1. Mumbai property: Rents are falling sharply in posh Bandra Kurla Complex

Mumbai property: Rents are falling sharply in posh Bandra Kurla Complex

Office rents are trending down in Mumbai’s prestigous Bandra Kurla Complex (BKC). Rents, which were in the region of Rs 400-425 per sq ft about five to six years back, have fallen off sharply.

By: | Updated: May 1, 2017 6:40 AM
Bandra Kurla Complex Rent, Mumbai real estate, Knight Frank, BKC rents, Navi Mumbai, Andheri suburb, Capital Building, real estate developers Office rents are trending down in Mumbai’s prestigous Bandra Kurla Complex (BKC). Rents, which were in the region of Rs 400-425 per sq ft about five to six years back, have fallen off sharply.

Office rents are trending down in Mumbai’s prestigous Bandra Kurla Complex (BKC). Rents, which were in the region of Rs 400-425 per sq ft about five to six years back, have fallen off sharply and Knight Frank, India, now pegs BKC rents at between Rs 220-230 per sq ft. At least three companies —UBS, Deutsche Bank and a New York-based financial services MNC — are learnt to have re-negotiated their leases at rates that are 15-20% lower than they were a couple of years back.

While Deutsche Bank and the financial services firm are housed in Capital in G Block, UBS works out of Maker Maxity; it had moved in around six years ago when BKC was emerging as the city’s newest business district. At the time, a host of banks and companies were shifting out of the older Central Business Districts (CBD) of Nariman Point and Fort.

Although that exodus continues — Bank of America Merrill Lynch is among the new kids on the BKC block — experts say rents could head lower in BKC. That’s because banks and financial institutions, who are the biggest tenants here, are looking to trim their overheads.

Gautam Saraf, MD, Mumbai at Cushman and Wakefield, believes given the somewhat sluggish economic environment today, companies would consider re-calibrating their real estate requirements and might even re-locate. A report by Collier International reveals it’s the more affordable Andheri suburb that has seen the biggest share —55% of new leases — followed by Navi Mumbai, where there is ample space. In contrast, the tony BKC is attracting mainly the upper crust — Apple and Google — and consequently, accounts for just 15-16% of new leases.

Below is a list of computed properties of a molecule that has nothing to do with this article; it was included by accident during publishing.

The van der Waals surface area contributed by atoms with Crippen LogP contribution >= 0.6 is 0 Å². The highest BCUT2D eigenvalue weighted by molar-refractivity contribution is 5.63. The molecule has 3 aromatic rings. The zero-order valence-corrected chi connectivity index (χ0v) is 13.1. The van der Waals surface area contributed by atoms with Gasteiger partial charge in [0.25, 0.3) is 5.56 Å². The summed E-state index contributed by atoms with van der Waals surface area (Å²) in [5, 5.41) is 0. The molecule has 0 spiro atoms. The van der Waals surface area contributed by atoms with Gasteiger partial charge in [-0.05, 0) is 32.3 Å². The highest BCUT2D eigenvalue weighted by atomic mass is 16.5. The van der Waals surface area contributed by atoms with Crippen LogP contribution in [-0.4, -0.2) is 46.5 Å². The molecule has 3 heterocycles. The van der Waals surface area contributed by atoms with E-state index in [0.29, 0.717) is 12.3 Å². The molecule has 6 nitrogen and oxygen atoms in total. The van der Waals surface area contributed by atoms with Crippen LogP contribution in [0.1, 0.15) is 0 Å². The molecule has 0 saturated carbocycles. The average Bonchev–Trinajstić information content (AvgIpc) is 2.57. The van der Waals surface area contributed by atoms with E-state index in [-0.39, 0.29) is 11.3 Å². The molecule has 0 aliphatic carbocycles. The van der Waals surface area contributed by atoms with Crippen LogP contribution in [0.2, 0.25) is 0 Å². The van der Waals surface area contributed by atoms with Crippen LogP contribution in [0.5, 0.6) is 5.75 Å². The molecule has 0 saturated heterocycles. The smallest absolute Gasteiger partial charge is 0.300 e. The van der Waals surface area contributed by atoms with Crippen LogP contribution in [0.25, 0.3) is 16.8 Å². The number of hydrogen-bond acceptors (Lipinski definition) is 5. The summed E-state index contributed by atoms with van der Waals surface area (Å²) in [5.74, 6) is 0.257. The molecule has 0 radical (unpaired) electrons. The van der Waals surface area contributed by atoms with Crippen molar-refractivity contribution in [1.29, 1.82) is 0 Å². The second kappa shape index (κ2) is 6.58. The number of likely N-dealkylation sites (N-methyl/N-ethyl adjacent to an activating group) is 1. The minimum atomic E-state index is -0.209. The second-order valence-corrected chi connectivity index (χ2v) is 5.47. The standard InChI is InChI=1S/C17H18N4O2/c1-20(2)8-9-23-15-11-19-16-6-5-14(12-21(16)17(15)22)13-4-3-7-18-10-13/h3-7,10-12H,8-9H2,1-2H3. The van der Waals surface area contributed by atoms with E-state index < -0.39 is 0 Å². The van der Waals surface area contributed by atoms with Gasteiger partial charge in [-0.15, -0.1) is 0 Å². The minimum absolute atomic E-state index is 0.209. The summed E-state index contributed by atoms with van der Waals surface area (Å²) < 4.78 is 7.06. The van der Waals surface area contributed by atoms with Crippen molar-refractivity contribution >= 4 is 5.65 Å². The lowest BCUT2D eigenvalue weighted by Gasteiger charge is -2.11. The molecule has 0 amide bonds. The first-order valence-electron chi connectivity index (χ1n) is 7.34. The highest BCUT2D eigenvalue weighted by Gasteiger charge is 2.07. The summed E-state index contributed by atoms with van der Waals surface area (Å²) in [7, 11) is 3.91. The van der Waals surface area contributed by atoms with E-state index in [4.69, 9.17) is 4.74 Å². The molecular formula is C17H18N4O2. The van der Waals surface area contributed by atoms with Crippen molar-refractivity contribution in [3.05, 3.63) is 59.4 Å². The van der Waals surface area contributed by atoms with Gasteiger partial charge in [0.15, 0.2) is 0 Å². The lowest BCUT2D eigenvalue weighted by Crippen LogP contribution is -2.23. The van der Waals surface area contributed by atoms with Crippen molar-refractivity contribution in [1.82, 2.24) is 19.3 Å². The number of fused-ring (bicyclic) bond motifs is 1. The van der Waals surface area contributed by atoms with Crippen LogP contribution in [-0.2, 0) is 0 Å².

Whatever the location, however, companies are keeping their offices cozy for now — in recent months the most space any firm has rented is just 10,000 sq ft. That cannot be good news especially for developers in BKC since banks typically occupy large spaces of anywhere between 25,000 sq ft and 80,000 sq ft. Filling these up will not be easy, Saraf pointed out. Which is why they’re likely to agree to retain clients at lower rentals. After all, as one expert pointed out, even at the lower rate, Deutsche Bank would still be forking out close to Rs 2 crore a year, not an amount to be sneezed at. Wadhwa Developers, which built Capital Building, could not be reached for a comment.

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Rents in BKC were driven up in 2011-2012 by investors, including HNIs, who had bought unleased space in office towers. However, having been unable to sell these units, they are offering them to lessees at far more affordable rates.

Sanjay Dutt, CEO, Ascendus, (India), points out that developers had five years ago sold space across buildings to be able to raise funds to complete projects. “If there has been strata selling in a couple of buildings in a micro market, it would impact rents. Within a half a kilometre radius, someone will offer a lower rate,” Dutt said, adding such discrepencies could be seen even in areas like Whitefield in Bengaluru. Experts said in Mumbai too, areas such as Lower Parel, a building with several owners had seen rents fall by 30-35%.

Leasing volumes in Mumbai fell 15% in 2016 to 5.6 million sq ft, Colliers International estimated. The correction in rents started a few years back in parts of South Mumbai; the upmarket CJ House, for instance, where Credit Suisse had once leased space at more than Rs 700 a sq ft, now costs half that.

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